A.S. Pakhunov, D.A. Ksenofontov, E.S. Sukhorukova, K.A. Dneprovskiy. The use of red mineral pigments in the Old Bering Sea culture (based on materials from the Ekven burial site)

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Pakhunov Aleksandr Sergeevich. Institute of Archaeology RAS (Moscow, Russian Federation).

E-mail: science @ pakhunov.com

ORCID: 0000-0001-9604-2106

 

Ksenofontov Dmitrii Aleksandrovich. M.V. Lomonosov Moscow State University (Moscow, Russian Federation).

E-mail: ksen53 @ gmail.com

ORCID: 0000-0002-2408-0776

 

Sukhorukova Elena Stanislavovna. State Museum of Oriental Art (Moscow, Russian Federation).

E-mail: esukhorukova2013 @ gmail.com

ORCID: 0000-0001-5742-1090

 

Dneprovskiy Kirill Aleksandrovich. State Museum of Oriental Art (Moscow, Russian Federation).

E-mail: dneprk @ gmail.com

ORCID: 0000-0002-0489-6698

 

Abstract

Hunting for large marine mammals was the mainstay of life of the Old Bering Sea culture bearers — sedentary tribes of ancient Eskimos who lived in the 1st millennium AD along the coast of Chukotka and on the islands of the northern Bering Sea. One of the most common ornamental materials was walrus tusk, which was used to make a variety of objects, including richly decorated ones. The artistic design of ancient Eskimo products included a kind of surface plastic decoration and ornamental engraving, the grooves filled with black and red paints. Numerous pieces of minerals of different colours (untreated and with traces of abrasion) which were used to produce powdery pigment were found in the ancient Beringomor burials. This study has described and analysed the composition of samples of red pigments from four burials of the Ekven burial site excavated by the Chukotka archaeological expedition of the State Museum of Oriental Art. It was shown that their composition varies from saturated red with a lustre (hematite) to yellow-brown (goethite with admixtures). The pigments were not heat-treated to change colour but used as found in nature. In order to obtain a powdery pigment, the technique of abrasive friction of minerals against hard surfaces was mainly used, resulting in the formation of facets with sharp edges. Traces of friction against a soft substrate resulting in a polished surface and overall smoothing of the sample edges were also detected. A combination of techniques was also applied. While not all the minerals from the burials have extensive traces of usage probably due to their inappropriate mechanical properties (e.g. too low or high hardness) and/or colour, some pieces of rock are completely faceted.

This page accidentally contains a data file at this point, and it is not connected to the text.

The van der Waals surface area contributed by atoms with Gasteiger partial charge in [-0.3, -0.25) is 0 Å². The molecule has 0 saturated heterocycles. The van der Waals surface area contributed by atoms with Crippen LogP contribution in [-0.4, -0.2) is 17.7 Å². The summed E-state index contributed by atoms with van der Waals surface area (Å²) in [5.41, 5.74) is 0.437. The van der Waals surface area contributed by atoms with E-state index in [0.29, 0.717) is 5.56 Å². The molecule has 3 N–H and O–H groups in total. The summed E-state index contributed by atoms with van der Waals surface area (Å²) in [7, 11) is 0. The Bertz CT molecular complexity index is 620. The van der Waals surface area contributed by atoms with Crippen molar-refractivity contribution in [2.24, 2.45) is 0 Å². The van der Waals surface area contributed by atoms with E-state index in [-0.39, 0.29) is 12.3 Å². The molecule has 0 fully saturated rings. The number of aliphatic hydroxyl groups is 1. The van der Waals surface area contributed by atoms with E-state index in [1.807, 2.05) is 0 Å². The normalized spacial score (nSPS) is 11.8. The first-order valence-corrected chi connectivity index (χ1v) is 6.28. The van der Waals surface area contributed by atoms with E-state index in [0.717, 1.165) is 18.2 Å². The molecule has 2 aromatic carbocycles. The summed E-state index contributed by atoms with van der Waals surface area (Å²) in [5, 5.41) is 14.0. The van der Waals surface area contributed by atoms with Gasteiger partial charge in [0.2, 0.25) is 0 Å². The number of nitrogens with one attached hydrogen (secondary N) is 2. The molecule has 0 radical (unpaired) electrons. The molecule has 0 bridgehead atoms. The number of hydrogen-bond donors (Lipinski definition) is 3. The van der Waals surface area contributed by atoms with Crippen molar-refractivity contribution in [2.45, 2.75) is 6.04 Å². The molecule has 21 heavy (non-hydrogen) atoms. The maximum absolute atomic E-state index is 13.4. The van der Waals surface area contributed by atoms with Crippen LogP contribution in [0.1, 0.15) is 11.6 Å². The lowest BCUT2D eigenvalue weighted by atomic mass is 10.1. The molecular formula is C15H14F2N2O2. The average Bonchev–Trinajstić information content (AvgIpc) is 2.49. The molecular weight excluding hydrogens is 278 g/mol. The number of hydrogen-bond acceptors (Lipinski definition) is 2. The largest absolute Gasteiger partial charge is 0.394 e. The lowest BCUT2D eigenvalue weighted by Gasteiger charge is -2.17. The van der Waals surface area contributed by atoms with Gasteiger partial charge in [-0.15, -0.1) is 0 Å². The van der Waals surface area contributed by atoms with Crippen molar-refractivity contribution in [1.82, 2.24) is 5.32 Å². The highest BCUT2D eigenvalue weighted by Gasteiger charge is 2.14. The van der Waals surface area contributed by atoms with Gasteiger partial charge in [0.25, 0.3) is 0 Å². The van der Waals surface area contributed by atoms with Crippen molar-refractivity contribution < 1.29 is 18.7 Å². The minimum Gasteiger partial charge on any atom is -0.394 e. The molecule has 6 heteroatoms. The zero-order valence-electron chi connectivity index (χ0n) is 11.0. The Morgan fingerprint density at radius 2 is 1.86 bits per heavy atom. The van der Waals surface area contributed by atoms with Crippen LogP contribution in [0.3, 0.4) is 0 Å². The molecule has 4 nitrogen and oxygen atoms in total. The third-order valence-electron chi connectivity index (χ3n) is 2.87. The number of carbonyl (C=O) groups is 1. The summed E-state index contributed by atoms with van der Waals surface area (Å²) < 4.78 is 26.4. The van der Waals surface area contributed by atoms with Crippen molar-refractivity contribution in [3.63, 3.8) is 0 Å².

Key words: pigments, technology, Old Bering Sea culture, analytical methods.

 

DOI: 10.31250/2658-3828-2020-1-109-120 

 

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